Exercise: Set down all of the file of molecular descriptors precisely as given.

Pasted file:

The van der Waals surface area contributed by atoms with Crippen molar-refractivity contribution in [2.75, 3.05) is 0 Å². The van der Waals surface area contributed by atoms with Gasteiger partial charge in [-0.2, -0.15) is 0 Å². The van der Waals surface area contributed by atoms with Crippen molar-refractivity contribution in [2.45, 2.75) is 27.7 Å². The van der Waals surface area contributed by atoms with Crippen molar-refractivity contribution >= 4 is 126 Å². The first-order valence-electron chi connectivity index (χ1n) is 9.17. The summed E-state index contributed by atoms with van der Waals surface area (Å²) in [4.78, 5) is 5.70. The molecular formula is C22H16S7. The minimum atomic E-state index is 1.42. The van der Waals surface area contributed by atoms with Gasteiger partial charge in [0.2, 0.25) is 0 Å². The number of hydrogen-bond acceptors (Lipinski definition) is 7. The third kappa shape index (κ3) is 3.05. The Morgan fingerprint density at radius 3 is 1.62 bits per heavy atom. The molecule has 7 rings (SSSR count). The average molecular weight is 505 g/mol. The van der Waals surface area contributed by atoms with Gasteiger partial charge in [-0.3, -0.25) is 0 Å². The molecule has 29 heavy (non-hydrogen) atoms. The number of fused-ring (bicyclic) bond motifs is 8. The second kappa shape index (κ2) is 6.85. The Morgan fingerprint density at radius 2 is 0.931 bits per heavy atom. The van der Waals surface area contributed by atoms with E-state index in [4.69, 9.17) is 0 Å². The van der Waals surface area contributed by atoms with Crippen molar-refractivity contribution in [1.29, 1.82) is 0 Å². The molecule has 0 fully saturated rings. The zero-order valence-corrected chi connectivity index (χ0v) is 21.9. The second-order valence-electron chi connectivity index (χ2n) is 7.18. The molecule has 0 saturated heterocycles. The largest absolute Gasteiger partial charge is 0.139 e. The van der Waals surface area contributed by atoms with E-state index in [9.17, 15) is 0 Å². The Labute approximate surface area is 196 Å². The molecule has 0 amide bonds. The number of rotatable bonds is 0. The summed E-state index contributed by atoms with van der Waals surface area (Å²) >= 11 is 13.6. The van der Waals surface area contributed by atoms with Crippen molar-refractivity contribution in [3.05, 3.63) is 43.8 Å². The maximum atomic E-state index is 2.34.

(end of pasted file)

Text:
The van der Waals surface area contributed by atoms with Crippen molar-refractivity contribution in [2.75, 3.05) is 0 Å². The van der Waals surface area contributed by atoms with Gasteiger partial charge in [-0.2, -0.15) is 0 Å². The van der Waals surface area contributed by atoms with Crippen molar-refractivity contribution in [2.45, 2.75) is 27.7 Å². The van der Waals surface area contributed by atoms with Crippen molar-refractivity contribution >= 4 is 126 Å². The first-order valence-electron chi connectivity index (χ1n) is 9.17. The summed E-state index contributed by atoms with van der Waals surface area (Å²) in [4.78, 5) is 5.70. The molecular formula is C22H16S7. The minimum atomic E-state index is 1.42. The van der Waals surface area contributed by atoms with Gasteiger partial charge in [0.2, 0.25) is 0 Å². The number of hydrogen-bond acceptors (Lipinski definition) is 7. The third kappa shape index (κ3) is 3.05. The Morgan fingerprint density at radius 3 is 1.62 bits per heavy atom. The molecule has 7 rings (SSSR count). The average molecular weight is 505 g/mol. The van der Waals surface area contributed by atoms with Gasteiger partial charge in [-0.3, -0.25) is 0 Å². The molecule has 29 heavy (non-hydrogen) atoms. The number of fused-ring (bicyclic) bond motifs is 8. The second kappa shape index (κ2) is 6.85. The Morgan fingerprint density at radius 2 is 0.931 bits per heavy atom. The van der Waals surface area contributed by atoms with E-state index in [4.69, 9.17) is 0 Å². The van der Waals surface area contributed by atoms with Crippen molar-refractivity contribution in [1.29, 1.82) is 0 Å². The molecule has 0 fully saturated rings. The zero-order valence-corrected chi connectivity index (χ0v) is 21.9. The second-order valence-electron chi connectivity index (χ2n) is 7.18. The molecule has 0 saturated heterocycles. The largest absolute Gasteiger partial charge is 0.139 e. The van der Waals surface area contributed by atoms with E-state index in [9.17, 15) is 0 Å². The Labute approximate surface area is 196 Å². The molecule has 0 amide bonds. The number of rotatable bonds is 0. The summed E-state index contributed by atoms with van der Waals surface area (Å²) >= 11 is 13.6. The van der Waals surface area contributed by atoms with Crippen molar-refractivity contribution in [3.05, 3.63) is 43.8 Å². The maximum atomic E-state index is 2.34.